Was I the only one who couldn't stand the character and plot implausibilities in THE SONNET LOVER? I'll get started on a list and if you've read the book, you can either attempt to argue me out of my disbelief (I might be persuaded...) or add further implausibilities to the list.
Here we go!
1) Rose has about 30 seconds between seeing Mark walk onto the balcony and eventually getting on there herself. In those 30 seconds the killer has forcibly taken a piece of paper from Robin, pushed him off the balcony, AND received a silent agreement from all present that they will protect him.
How likely is it that ordinary people would shield a guy who's just pushed a boy off a balcony? Imagine you'd just seen your boss do that - wouldn't YOU be straight round to the police immediately, regardless of the fact he's your boss? Even if you think it's an accident, you'd make sure the police knew everything lest you later get implicated as an accessory, wouldn't you?
2) The three people keeping stumm have no good reason to protect the killer! Leo is allegedly afraid that a murder scandal would put paid to the movie - well, as a film professional he should be aware that money couldn't buy the sort of worldwide publicity that would come as the result of a boy being murdered for what he knew! The film would be a sell-out if he went to the police - imagine the TV fees he could command as a witness to the crime! So why does he keep stumm?
Gene and Mara allegedly keep stumm because Mark's his boss - does it never occur to this bright spark that with Mark in jail for murder, Gene might actually RISE in the academic hierarchy of Hudson College? What reason do they have to keep stumm?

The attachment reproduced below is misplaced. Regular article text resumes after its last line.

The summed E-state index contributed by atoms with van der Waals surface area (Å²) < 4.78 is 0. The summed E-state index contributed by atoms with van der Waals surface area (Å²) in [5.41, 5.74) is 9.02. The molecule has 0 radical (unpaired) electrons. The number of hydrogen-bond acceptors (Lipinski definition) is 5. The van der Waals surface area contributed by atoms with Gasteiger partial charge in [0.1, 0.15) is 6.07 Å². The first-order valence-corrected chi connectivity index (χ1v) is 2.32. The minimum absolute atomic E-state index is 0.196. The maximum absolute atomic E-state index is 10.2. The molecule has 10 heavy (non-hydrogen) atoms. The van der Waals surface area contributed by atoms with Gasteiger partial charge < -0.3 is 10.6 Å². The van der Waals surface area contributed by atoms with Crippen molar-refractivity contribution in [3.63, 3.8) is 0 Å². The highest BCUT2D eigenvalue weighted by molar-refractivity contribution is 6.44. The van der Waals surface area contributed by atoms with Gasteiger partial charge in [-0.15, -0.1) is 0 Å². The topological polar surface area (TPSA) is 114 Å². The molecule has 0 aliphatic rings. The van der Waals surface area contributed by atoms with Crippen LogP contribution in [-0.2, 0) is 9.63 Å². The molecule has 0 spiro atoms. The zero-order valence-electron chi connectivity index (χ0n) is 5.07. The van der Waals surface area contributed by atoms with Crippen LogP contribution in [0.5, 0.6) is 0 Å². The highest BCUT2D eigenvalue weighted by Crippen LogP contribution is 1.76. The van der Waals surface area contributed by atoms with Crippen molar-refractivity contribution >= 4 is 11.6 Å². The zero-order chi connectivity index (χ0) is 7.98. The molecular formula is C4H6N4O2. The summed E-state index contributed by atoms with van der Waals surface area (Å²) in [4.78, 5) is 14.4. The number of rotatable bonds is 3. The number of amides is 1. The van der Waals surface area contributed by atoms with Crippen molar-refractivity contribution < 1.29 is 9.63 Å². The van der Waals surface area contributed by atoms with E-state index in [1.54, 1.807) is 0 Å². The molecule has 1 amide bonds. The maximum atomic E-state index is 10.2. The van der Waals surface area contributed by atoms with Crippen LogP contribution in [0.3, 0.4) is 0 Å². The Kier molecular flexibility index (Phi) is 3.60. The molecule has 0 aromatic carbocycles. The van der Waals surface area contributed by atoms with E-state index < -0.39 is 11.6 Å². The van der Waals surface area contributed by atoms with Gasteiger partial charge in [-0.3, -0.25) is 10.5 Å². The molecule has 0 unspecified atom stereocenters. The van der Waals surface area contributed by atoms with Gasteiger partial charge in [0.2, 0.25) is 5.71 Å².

3) As well as the three people keeping stumm, we also have Robin's two lovers, Zoe and Orlando. Zoe was there but we never find out what she saw, if indeed she saw anything. Why didn't she see anything?
Orlando was there, saw Mark push his lover off the balcony... And does sweet diddly-squat about it. He doesn't go to the police, he doesn't take revenge on Mark later when they're all at the villa, he doesn't even say the magic words "I'm innocent" to Rose when she near-as accuses him of murder. Call yourself a hot-blooded Italian, sir? I call you a weenie!
4) Ginevra de Laura commemorates her rape and consequent internal haemorrhage in a scarlet rose-petal design in the marble flooring of her rapist's house. (She has been installed in the rapist's house by judicial order, as her recompense for having been raped; the house, however, is still the rapist's.) We are asked to believe that
1) she has enough spare money to afford the pietra dure necessary to make the design
2) her rapist would not destroy the floor when he saw it - it might be pretty but does, after all, commemorate his crime for future generations
3) the 14-yr-old victim of a sexual violation would, through art, turn the trail of her blood into a come-hither invite to her next lover ("Here I am, darling! Just follow the red rose petals up into the bedroom!") Nice to know that a rape victim can take such a sanguine attitude to her forcible deflowering, eh?
Because of these elements, I cannot enjoy this book - and that's a shame, because usually I like Goodman's work.
Agree? Disagree? Thoughts?